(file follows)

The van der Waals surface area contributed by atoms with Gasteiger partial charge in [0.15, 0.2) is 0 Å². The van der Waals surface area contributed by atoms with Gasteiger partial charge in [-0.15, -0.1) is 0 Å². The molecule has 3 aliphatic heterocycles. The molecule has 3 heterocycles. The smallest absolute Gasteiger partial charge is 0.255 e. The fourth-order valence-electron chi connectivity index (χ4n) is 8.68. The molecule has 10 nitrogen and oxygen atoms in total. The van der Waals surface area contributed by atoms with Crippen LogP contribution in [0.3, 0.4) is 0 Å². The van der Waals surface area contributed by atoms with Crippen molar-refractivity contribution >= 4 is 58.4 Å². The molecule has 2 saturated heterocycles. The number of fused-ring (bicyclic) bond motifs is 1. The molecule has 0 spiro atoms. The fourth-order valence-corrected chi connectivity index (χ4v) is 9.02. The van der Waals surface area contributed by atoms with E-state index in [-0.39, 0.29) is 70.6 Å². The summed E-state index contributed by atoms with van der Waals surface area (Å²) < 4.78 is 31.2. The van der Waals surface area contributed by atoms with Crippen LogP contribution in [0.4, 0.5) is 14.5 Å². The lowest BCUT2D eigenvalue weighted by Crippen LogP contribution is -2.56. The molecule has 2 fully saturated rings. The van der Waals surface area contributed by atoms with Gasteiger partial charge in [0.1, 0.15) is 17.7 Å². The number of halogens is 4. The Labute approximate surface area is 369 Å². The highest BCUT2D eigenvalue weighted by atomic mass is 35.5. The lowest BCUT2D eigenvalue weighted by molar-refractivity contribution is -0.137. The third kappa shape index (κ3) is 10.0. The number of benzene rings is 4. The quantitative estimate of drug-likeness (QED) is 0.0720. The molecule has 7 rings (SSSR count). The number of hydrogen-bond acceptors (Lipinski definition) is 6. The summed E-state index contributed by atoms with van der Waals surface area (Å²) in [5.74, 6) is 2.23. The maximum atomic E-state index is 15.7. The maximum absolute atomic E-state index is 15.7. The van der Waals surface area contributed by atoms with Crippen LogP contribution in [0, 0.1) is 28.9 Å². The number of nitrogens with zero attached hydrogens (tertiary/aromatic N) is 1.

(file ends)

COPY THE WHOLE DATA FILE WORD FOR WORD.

The van der Waals surface area contributed by atoms with Gasteiger partial charge in [0.15, 0.2) is 0 Å². The van der Waals surface area contributed by atoms with Gasteiger partial charge in [-0.15, -0.1) is 0 Å². The molecule has 3 aliphatic heterocycles. The molecule has 3 heterocycles. The smallest absolute Gasteiger partial charge is 0.255 e. The fourth-order valence-electron chi connectivity index (χ4n) is 8.68. The molecule has 10 nitrogen and oxygen atoms in total. The van der Waals surface area contributed by atoms with Crippen LogP contribution in [0.3, 0.4) is 0 Å². The van der Waals surface area contributed by atoms with Crippen molar-refractivity contribution >= 4 is 58.4 Å². The molecule has 2 saturated heterocycles. The number of fused-ring (bicyclic) bond motifs is 1. The molecule has 0 spiro atoms. The fourth-order valence-corrected chi connectivity index (χ4v) is 9.02. The van der Waals surface area contributed by atoms with E-state index in [-0.39, 0.29) is 70.6 Å². The summed E-state index contributed by atoms with van der Waals surface area (Å²) < 4.78 is 31.2. The van der Waals surface area contributed by atoms with Crippen LogP contribution in [0.4, 0.5) is 14.5 Å². The lowest BCUT2D eigenvalue weighted by Crippen LogP contribution is -2.56. The molecule has 2 fully saturated rings. The van der Waals surface area contributed by atoms with Gasteiger partial charge in [0.1, 0.15) is 17.7 Å². The number of halogens is 4. The Labute approximate surface area is 369 Å². The highest BCUT2D eigenvalue weighted by atomic mass is 35.5. The lowest BCUT2D eigenvalue weighted by molar-refractivity contribution is -0.137. The third kappa shape index (κ3) is 10.0. The number of benzene rings is 4. The quantitative estimate of drug-likeness (QED) is 0.0720. The molecule has 7 rings (SSSR count). The number of hydrogen-bond acceptors (Lipinski definition) is 6. The summed E-state index contributed by atoms with van der Waals surface area (Å²) in [5.74, 6) is 2.23. The maximum atomic E-state index is 15.7. The maximum absolute atomic E-state index is 15.7. The van der Waals surface area contributed by atoms with Crippen LogP contribution in [0, 0.1) is 28.9 Å². The number of nitrogens with zero attached hydrogens (tertiary/aromatic N) is 1.